A Letter from the Teachers

Writing this note on this very windy Mother’s Day, on the eve of the website’s premiere, I can clearly see all my mistakes: I should have been stricter with deadlines, I should have introduced them earlier to statistical data, spent less time on the history of the city, better anticipated the technological demands… Towards the end of the semester, the website took over: I had to cut some books from our planned reading list, readjust the schedule, cancel another visit.

Yet none of the mistakes invalidate a rather risky, for the freshmen course, decision made at the beginning of the term, a kind of gentlemen’s agreement: no exams, no quizzes, no tests. You, Prof., point the direction and trust that we do the work. At times, this relative lack of control made me almost sick with anxiety and doubt, as when only one post – way too long and essay-like – sat for days, lonely like an orphan, on the blog that Paul had created for us. On the other hand, listening, for example, to the students’ enthusiastic and substantial reports on their first ventures into various corners of the city, I felt proud and pleased.

Paul, thank you for being a firm rudder and helping us steer safely across the techno-seas.

Sara, Chirag, Karim, Benny, Adam, Syeda, Jamilur, Ronald, Deboleena, Elizabeth, Madeeha, Nazana, Eman, Lana, Samira, Aryeh, Erhan, Baruch, Mohammed, Joenard, Marcela, and Sean – note, how the list of your names reads like a “found poem.” Thank you for this rollercoaster ride of Spring 2010. The work you did, indeed, was plentiful and splendid. It was good to see you take possession of the blog and make it your own. To listen to how you were searching for innovative ways to present your varied experiences. To learn, together with you, a new geography of the city.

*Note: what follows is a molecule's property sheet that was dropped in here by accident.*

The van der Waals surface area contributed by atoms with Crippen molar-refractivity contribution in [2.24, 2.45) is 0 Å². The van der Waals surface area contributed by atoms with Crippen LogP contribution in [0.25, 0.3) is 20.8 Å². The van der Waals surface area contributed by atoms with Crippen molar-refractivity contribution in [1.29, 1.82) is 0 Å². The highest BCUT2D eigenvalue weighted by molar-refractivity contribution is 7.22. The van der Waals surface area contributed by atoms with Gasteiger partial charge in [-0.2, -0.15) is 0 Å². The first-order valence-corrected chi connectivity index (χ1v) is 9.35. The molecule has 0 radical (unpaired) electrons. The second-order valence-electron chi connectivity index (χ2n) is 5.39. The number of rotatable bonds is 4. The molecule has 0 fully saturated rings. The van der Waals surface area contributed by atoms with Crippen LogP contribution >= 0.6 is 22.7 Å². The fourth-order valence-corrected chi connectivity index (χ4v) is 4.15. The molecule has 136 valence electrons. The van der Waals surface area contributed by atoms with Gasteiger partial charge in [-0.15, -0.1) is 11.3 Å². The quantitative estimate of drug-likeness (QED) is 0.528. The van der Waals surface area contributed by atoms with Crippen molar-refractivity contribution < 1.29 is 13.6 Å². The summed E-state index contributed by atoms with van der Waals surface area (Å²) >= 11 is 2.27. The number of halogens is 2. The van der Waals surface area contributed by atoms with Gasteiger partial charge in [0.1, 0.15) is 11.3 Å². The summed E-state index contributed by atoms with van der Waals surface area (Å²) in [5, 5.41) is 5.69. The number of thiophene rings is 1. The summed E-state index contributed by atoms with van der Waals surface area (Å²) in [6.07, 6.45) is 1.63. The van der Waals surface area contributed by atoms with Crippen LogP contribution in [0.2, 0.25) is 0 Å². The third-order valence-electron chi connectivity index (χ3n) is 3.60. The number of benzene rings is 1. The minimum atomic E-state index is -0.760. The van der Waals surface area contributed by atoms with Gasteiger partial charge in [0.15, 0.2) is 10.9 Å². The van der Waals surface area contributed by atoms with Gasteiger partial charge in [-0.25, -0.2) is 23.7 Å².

I think New York became now a larger place for all of us, at the same time more familiar yet still mysterious, still to be further explored. A city where God speaks in tongues on the streets.

– Grazyna Drabik

Working with these students and with Prof. Drabik has been an absolute pleasure. In the early weeks of class, it was not clear if the use of technology would enrich the learning experience, or become just another assignment. I had high hopes, having worked with these tools before, but I could not have predicted the fluidity with which classroom discourse would transfer into the virtual classroom online. As I write this letter, the class blog has 172 posts and 365 comments. The vast majority of these threads have been originated and maintained by the students.  This is an inspiring example of how the classroom can be expanded and enhanced via the web.

The final project, which you are viewing now, is the product of research, creativity, and dedication on the part of the students.  While it was Prof. Drabik’s vision for a website detailing the religions of New York that fueled the voyage, and my own technical support that helped us to “steer safely across the techno-seas,” this site, like the blog, reflects the great work done by the students.

Students, thank you for creativity, curiosity, and ingenuity.

Thank you, Grazyna, for your vision and for allowing me to be such a big part of your excellent class.

– Paul Riker

Music by Paul Riker – Currents; performed by the Cygnus Enselmble of NYC